THE MAINE EXPERIENCE WITH OBAMA CARE STYLE HEALTH POLICY
After five years, fiscal realities as brutal as the waves that crash along Maine's famous coastline have hit the insurance plan. The system that was supposed to save money has cost taxpayers $155 million and is still rising.
Here's how the program was supposed to work. Two government programs would cover the uninsured. First the legislature greatly expanded Maine Care, the state's Medicaid program. Today Maine families with incomes of up to $44,000 a year are eligible; 22% of the population is now in Medicaid, roughly twice the national average.
Then the state created a "public option" known as Dirigo Choice. (Dirigo is the state motto, meaning "I Lead.") This plan would compete with private plans such as Blue Cross. To entice lower income Mainers to enroll, it offered taxpayer-subsidized premiums. The plan's original funding source was $50 million of federal stimulus money the state got in 2003. Over time, the plan was to be "paid for by savings in the health-care system." This is precisely the promise of Obama Care. Maine saved by squeezing payments to hospitals and physicians.
The program flew off track fast. At its peak in 2006, only about 15,000 people had enrolled in the Dirigo Choice program. That number has dropped to below 10,000, according to the state's own reporting. About two-thirds of those who enrolled already had insurance, which they dropped in favor of the public option and its subsidies. Instead of 128,000 uninsured in the program today, the actual number is just 3,400. Despite the giant expansions in Maine's Medicaid program and the new, subsidized public choice option, the number of uninsured in the state today is only slightly lower that in 2004 when the program began.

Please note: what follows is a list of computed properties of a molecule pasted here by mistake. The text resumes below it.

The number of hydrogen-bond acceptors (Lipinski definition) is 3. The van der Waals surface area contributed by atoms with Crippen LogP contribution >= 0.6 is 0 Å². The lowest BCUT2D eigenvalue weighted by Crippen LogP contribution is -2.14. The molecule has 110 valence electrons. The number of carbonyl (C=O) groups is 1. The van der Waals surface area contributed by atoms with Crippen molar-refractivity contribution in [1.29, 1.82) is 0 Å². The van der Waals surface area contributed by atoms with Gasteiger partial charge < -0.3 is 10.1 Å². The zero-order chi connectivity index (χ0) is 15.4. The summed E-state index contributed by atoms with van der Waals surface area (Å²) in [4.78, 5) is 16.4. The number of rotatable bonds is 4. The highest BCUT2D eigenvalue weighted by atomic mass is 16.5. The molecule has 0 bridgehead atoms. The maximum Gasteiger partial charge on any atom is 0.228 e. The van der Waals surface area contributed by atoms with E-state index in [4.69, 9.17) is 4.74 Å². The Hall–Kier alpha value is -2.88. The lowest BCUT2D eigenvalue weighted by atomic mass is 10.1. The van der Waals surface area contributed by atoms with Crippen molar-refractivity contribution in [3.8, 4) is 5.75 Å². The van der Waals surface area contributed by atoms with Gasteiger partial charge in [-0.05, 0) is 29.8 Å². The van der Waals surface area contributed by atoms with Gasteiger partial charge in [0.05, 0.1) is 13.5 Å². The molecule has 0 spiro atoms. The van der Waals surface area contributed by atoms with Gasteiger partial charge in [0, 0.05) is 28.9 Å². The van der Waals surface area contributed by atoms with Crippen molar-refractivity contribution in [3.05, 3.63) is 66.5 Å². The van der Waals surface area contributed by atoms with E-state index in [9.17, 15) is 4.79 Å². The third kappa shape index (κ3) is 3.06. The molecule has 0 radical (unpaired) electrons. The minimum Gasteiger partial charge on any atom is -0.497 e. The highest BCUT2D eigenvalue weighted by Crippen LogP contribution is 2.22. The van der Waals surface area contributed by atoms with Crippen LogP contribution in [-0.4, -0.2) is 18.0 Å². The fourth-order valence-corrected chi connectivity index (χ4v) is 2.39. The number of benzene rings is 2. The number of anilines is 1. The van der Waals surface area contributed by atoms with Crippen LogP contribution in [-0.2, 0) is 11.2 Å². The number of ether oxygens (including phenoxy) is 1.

Why did this happen? Among the biggest reasons is a severe adverse selection problem: The sickest, most expensive patients crowded into DirigoChoice, unbalancing its insurance pool and raising costs. That made it unattractive for healthier and lower-risk enrollees. And as a result, few low-income Mainers have been able to afford the premiums, even at subsidized rates.
This problem was exacerbated because since the early 1990s Maine has required insurers to adhere to community rating and guaranteed issue, which requires that insurers cover anyone who applies, regardless of their health condition and at a uniform premium. These rules-which are in the Obama plan-have relentlessly driven up insurance costs in Maine, especially for healthy people.
The Maine Heritage Policy Center, which has tracked the plan closely, points out that largely because of these insurance rules, a healthy male in Maine who is 30 and single pays a monthly premium of $762 in the individual market; next door in New Hampshire he pays $222 a month. The Granite State doesn't have community rating and guaranteed issue.
One proposal to get people into the Dirigo Choice system is to reduce the premiums, presumably to give the uninsured a larger incentive to join. But that would explode the program's costs when it already can't pay its bills. A program that was supposed to save money by reducing health-care waste and inefficiencies has seen a 74% increase in premiums. But even those inflated payments can't keep the program out of the red.
Last year, Dirigo Care was so desperate for cash that the legislature broke its original promise of no tax hikes and proposed an infusion of funds through a beer, wine and soda tax, similar to what has been floated to pay for the Obama plan. Maine voters rejected these taxes by two to one. Then this year the legislature passed a 2% tax on paid health insurance claims. Taxing paid insurance claims sounds a tad churlish, but the previous funding formula was so complicated that it was costing the state $1 million a year in lawsuits.
Unlike the federal government, Maine has a balanced budget requirement. So out of fiscal necessity, the state has now capped the enrollment in the program and allowed no new entrants. Now there is a waiting list. Dirigo Choice has become yet another expensive, failed experiment in government-run health care, alongside similar fiascoes in Massachusetts and Tennessee.